By Dr. Mercola
Many drugs are developed not because there's a great medical need, but rather because there's big money to be made from them.
In many cases, holistic therapies and medicines already exist that can take the place of any number of synthetic pharmaceuticals. Cannabis is one such therapy, and according to Dr. Gedde, "it's time to ask questions and look at a new way of thinking about this plant."
Dr. Gedde is the owner and founder of Gedde Whole Health, located in Colorado, and the Clinicians' Institute of Cannabis Medicine.
"I actually never imagined that I'd be in this field," she says. "My medical training was originally in pathology and research, and I spent many years in the research lab.
My PhD is in biophysical chemistry along with my MD. I did my training at Stanford, and then I worked in the pharmaceutical industry. I had no idea that cannabis actually was medicine."
A wealth of research shows marijuana does indeed have outstanding promise as a medicinal plant, largely due to its cannabidiol (CBD) content. Cannabinoids interact with your body by way of naturally occurring cannabinoid receptors embedded in cell membranes throughout your body.
There are cannabinoid receptors in your brain, lungs, liver, kidneys, immune system, and more. Both the therapeutic and psychoactive properties of marijuana occur when a cannabinoid activates a cannabinoid receptor.
Setting Up a Medical Practice Around Medical Cannabis
About 10 years ago, Dr. Gedde opened her medical practice to focus on non-pharmaceutical alternative therapies. But it wasn't until 2009 that she discovered medical cannabis.
"That was when this whole topic came up in Colorado. I started to look at the possibility of including recommendations for [medical cannabis] in my practice.
What I started hearing from my patients really amazed me. I started hearing about all the benefits and the lack of toxicity of cannabis.
I learned about the endocannabinoid system, which helped me understand how it could possibly be true that it could do all these things without being toxic."
About two years ago, she received her first request from a parent who wanted to use the high-cannabidiol (CBD), low-tetrahydrocannabinol (THC) form of cannabis for her child's epileptic seizures.
"I went ahead with that and started to learn about what this could do. Now, two years later, the news that cannabis is a therapy for epilepsy has reached the world I think.
We're very committed to gather ongoing information about what's happening with these children and to get this information out to other physicians in a way that they can use and understand.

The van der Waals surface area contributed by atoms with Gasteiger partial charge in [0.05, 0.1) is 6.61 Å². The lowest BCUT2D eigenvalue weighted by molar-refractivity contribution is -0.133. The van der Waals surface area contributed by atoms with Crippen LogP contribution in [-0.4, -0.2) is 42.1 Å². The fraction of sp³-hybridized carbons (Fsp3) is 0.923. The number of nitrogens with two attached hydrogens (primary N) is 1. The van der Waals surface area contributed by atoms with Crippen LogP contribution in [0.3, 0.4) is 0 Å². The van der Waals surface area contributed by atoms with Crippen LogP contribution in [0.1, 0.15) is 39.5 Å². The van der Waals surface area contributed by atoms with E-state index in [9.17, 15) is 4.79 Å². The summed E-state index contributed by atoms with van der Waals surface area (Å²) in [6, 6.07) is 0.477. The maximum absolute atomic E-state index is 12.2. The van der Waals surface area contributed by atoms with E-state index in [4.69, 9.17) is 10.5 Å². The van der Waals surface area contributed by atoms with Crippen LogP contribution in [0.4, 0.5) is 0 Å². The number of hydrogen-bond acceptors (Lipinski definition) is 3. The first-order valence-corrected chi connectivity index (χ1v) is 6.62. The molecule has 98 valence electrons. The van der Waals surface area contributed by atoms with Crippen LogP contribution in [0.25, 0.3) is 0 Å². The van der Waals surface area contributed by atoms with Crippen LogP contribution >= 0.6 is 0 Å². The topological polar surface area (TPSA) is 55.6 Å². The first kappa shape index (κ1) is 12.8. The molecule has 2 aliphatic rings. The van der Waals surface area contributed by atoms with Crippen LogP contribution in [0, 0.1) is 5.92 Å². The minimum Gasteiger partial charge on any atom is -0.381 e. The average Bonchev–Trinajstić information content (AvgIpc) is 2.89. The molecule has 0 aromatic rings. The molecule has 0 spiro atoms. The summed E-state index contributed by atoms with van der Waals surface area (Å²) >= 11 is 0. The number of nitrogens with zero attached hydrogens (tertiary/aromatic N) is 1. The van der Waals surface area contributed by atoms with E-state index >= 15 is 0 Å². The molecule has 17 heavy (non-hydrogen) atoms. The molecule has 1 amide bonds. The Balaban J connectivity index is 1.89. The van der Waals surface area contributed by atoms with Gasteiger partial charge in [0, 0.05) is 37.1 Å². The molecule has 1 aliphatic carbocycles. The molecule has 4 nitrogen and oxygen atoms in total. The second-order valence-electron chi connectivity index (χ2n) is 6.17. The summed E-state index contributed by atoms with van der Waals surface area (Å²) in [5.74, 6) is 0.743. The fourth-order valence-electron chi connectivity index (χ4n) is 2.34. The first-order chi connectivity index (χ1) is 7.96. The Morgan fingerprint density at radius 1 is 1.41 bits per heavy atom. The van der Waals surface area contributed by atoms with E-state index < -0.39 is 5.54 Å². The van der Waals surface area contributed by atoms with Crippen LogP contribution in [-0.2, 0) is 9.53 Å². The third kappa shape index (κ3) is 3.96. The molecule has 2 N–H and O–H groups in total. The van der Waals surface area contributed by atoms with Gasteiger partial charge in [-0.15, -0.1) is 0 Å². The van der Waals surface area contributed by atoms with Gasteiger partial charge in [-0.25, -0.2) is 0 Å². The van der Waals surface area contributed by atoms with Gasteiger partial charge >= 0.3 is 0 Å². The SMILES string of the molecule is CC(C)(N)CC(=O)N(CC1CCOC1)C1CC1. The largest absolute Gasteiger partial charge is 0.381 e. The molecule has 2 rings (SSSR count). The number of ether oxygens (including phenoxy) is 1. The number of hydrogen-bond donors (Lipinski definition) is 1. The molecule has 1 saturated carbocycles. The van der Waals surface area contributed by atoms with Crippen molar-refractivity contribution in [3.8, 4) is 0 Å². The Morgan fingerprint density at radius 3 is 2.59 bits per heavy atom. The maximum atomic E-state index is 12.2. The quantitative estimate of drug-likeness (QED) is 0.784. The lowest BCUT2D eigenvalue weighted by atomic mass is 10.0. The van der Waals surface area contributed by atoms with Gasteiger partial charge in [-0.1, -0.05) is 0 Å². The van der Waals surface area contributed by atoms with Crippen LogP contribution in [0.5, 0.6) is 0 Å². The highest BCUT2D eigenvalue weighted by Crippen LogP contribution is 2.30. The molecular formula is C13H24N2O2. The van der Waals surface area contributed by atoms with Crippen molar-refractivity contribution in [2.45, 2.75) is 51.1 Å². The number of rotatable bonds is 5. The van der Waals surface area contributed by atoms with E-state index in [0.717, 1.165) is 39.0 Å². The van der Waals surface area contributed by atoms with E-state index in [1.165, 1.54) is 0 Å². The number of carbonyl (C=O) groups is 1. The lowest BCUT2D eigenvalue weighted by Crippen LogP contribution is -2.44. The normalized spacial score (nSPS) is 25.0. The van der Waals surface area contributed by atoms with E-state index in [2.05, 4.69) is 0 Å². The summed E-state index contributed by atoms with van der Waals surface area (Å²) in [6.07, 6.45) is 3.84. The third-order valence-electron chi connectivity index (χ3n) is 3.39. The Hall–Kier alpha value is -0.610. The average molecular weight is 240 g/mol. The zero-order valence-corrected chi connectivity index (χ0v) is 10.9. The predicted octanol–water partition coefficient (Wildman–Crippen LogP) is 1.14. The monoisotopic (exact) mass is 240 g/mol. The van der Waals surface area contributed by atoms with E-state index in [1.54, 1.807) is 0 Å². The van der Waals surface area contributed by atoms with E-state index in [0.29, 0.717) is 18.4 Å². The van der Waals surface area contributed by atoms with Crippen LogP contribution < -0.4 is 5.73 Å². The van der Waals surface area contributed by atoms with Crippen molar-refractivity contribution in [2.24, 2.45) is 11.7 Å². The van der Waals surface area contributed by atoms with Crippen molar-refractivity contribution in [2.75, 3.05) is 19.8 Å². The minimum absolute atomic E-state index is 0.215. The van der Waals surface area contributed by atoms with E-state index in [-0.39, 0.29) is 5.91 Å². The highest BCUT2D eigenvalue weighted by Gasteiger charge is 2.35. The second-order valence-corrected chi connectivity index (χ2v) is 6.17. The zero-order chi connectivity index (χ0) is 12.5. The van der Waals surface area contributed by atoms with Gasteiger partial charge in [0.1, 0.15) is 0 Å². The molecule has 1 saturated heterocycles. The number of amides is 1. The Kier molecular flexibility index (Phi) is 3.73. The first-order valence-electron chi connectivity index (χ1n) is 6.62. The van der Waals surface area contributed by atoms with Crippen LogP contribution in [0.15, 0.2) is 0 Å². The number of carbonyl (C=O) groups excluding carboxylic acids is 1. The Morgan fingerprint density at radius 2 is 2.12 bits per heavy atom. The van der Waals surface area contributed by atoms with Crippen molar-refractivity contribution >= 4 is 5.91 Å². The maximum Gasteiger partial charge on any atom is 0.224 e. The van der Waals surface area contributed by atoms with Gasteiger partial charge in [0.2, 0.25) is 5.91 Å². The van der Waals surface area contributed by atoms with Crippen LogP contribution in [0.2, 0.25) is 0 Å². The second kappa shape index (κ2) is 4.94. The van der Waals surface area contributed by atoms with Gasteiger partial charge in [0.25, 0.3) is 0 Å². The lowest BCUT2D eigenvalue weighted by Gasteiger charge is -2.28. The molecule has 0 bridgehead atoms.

We want to generate high-quality, publishable data from practice and our experience. We want to help people understand the background and the scientific basis of what cannabis can do, and really start to understand that it's a medicine, and bring it into what we have as medicine," she says.
The cannabis plant contains cannabidiol (CBD) and tetrahydrocannabinol (THC). Both have medicinal properties, but whereas THC has psychoactive activity that can make you feel "stoned," CBD does not. The whole plant also contains a variety of terpenes that have medicinal properties as well.
Through traditional plant breeding and seed exchanges, growers have started producing cannabis plants for medical use that have higher levels of CBD and lower levels of THC. Dr. Allan Frankel, a board-certified internist in California who treats patients with medical cannabis, works with a number of CBD-rich strains.
CBD is currently a Schedule 1 controlled substance, which means:
- The drug or other substance has a high potential for abuse
- The drug or other substance has no currently accepted medical use in treatment in the US
- There is a lack of accepted safety for use of the drug or other substance under medical supervision
There's no doubt that CBD needs to be rescheduled, as each of these three points are blatantly wrong.
"The place to advocate, in my opinion, would be on the federal level," Dr. Gedde says. "Advocate for the rescheduling of cannabis. It's currently listed as a Schedule I—very dangerous substance. To match its actual safety and toxicity profile, it should be at a much lower schedule. If it was moved, three major things would happen:
(1) Physicians would be able to prescribe cannabis. Doctors could actually help their patients to get the exact thing that they need without the sort of situation where patients are required to find their own source.
(2) Physicians can do actual clinical research. You can't do an approved human study with a substance that the federal government says is highly dangerous. It's not permitted. If it's rescheduled, doctors can now do actual clinical research, which has been prohibited.
(3) We could potentially get insurance coverage for cannabis, which would be very important for people to be able to really benefit from it."
She also suggests talking to your state legislators. At present, 23 states have legalized medical marijuana.1 Another 11 states have pending legislation for 2015.2
Awareness is starting to shift, and many are now starting to recognize the medical value of cannabis. Even the US Surgeon General recently spoke out in favor of medical marijuana.
His statement echoes a growing sentiment in the medical and scientific communities that the health benefits of marijuana should no longer be ignored. But there are still many hurdles, and many states still have strict laws against its usage—even in terminal patients.
How Does Cannabis Compare to Prescription Drugs?
A number of prescription drugs are well known to be dangerous. Pharmaceuticals in general are among the leading causes of death in the US, and some drugs have killed tens of thousands of individuals. The painkiller Vioxx is one classic example that killed over 60,000 before being pulled off the market.
According to Dr. Gedde, cannabis is certainly far safer than most prescription drugs, and there's enough information to compare it against the known toxicities of many drugs currently in use. This includes liver and kidney toxicity, gastrointestinal damage, nerve damage and, of course, death. Moreover, cannabidiol and other cannabis products often work when other medications fail, so not only are they generally safer, cannabis preparations also tend to provide greater efficacy.
As noted by Dr. Gedde:
"There's an ongoing death rate from use of pain medications as prescribed. So, even as prescribed, they're highly dangerous and they are open to abuse. As far as medications used in the pediatric population to control seizures, there are also severe toxicities to organs. Many of them are very sedating. The children become unable to function or really to interact because of the sedating effects. Other medications have a side effect of rage and behavioral problems.